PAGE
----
Wednesday, March 20, 2013

Six

When I've written about parental overshare, my focus has been on published articles and memoirs written by the parents themselves. It's only there that you get the mix of writerly ambition and irreproachability. A parent cares, and has his kid's best interests at heart. So if he's written a memoir about his kid's most private moments, this is not the airing of dirty laundry. It's an act of courage. And so on. I've made this argument enough times (since 2008! this post gets a "persistent motifs" tag) that I'm not going to repeat it any further.

What I haven't looked at so much (some, but not much) is the question of articles written about real-life children, articles that name names, but where the author is a journalist not related to the subject. My feeling is, was, that these are a different animal. We don't assume the journalist has the same intimate knowledge of the child's worst moments, nor that the journalist is trying to show off her own parenting skills. No preexisting trust has been violated, and if, years down the line, the kid resents the journalist, this does not also destroy the kid's relationship with his parents. There's something really specific, as I see it, about what happens when the "journalist" is the parent.

But it's still bad form to forever lock a child's identity with information in an article the child can't have possibly consented to, and if there's any way to use pseudonyms and leave photos of the child out of it, why not? This came up recently, when a NYT story on a transgender six-year-old inspired controversy enough to get the paper's public and national editors involved. And... the case for making the child super-identifiable wasn't so strong. That this kid's story had appeared elsewhere doesn't mean the paper doesn't get to make its own decision whether or not to further publicize, or to what degree. According to the public editor, Margaret Sullivan, "parental approval, along with the child’s own willingness, should rule the day." I've emphasized, because the child in question here is for goodness sake six years old. What, in the world at large, can a child that young consent to? What can a child that young possibly have thought through in terms of repercussions of an article in the New York Times? How is this even a question? Six!

Sullivan adds that she "can envision other situations in which parents advocating for a child in this way – those with autism or Down syndrome, for example – would not raise these kinds of questions." The difference there, though, depending on the severity of the autism or Down syndrome, is not just one of stigma (although arguably there's stigma there as well). It's also that a child who could never conceivably read an article about herself in a newspaper is arguably different from one of average intelligence who will one day Google herself.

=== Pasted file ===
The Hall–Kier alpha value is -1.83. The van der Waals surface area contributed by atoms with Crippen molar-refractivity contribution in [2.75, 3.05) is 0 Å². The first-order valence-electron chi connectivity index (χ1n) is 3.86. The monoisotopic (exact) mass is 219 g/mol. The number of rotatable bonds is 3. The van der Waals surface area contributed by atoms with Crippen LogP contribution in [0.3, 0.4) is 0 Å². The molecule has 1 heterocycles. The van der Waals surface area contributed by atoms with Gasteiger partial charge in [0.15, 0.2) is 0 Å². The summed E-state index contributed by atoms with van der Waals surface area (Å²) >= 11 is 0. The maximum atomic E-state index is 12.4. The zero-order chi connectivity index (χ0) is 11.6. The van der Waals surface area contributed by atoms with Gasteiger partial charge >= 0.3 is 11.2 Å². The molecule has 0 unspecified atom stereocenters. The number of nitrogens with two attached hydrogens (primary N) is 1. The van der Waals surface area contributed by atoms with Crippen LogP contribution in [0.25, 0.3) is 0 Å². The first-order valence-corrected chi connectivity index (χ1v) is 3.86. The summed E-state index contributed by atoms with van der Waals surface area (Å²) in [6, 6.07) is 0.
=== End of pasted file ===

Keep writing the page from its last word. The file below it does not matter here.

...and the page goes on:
But re: stigma, precisely because being transgender is stigmatized, this is the sort of thing individuals should get to reveal about themselves in due time, and not have revealed for them to a national/global audience. (Shall we also shed the stigma around rape by providing names of individual victims without their consent?) And with six-year-olds, there's the distinct possibility that they will not identify as transgender as adolescents or adults, and are in fact showing early signs of being gay, or not showing signs of anything in particular. This doesn't mean families and communities shouldn't allow a child to cross-dress, or otherwise be open to the possibility that the kid will be transgender. They should do all of that. But it does mean that an article in the NYT about "a Transgender 6-Year-Old" (from the headline of the post about the controversy) raises extra flags. As would, I suppose, an article about a heterosexual, cisgender six-year-old.

Anyway, in the NYT comments of all places, I found a link to this excellent post by Zeynep Tufekci in response to the controversy. Seems she and I (and a whole bunch of NYT commenters - perhaps a tide has turned?) agree.

4 comments:

alex said...

I especially liked how the article's first sentence was "______ was born a boy," and four paragraphs later her mother talks about how she has anxiety attacks when called a boy. Okay then!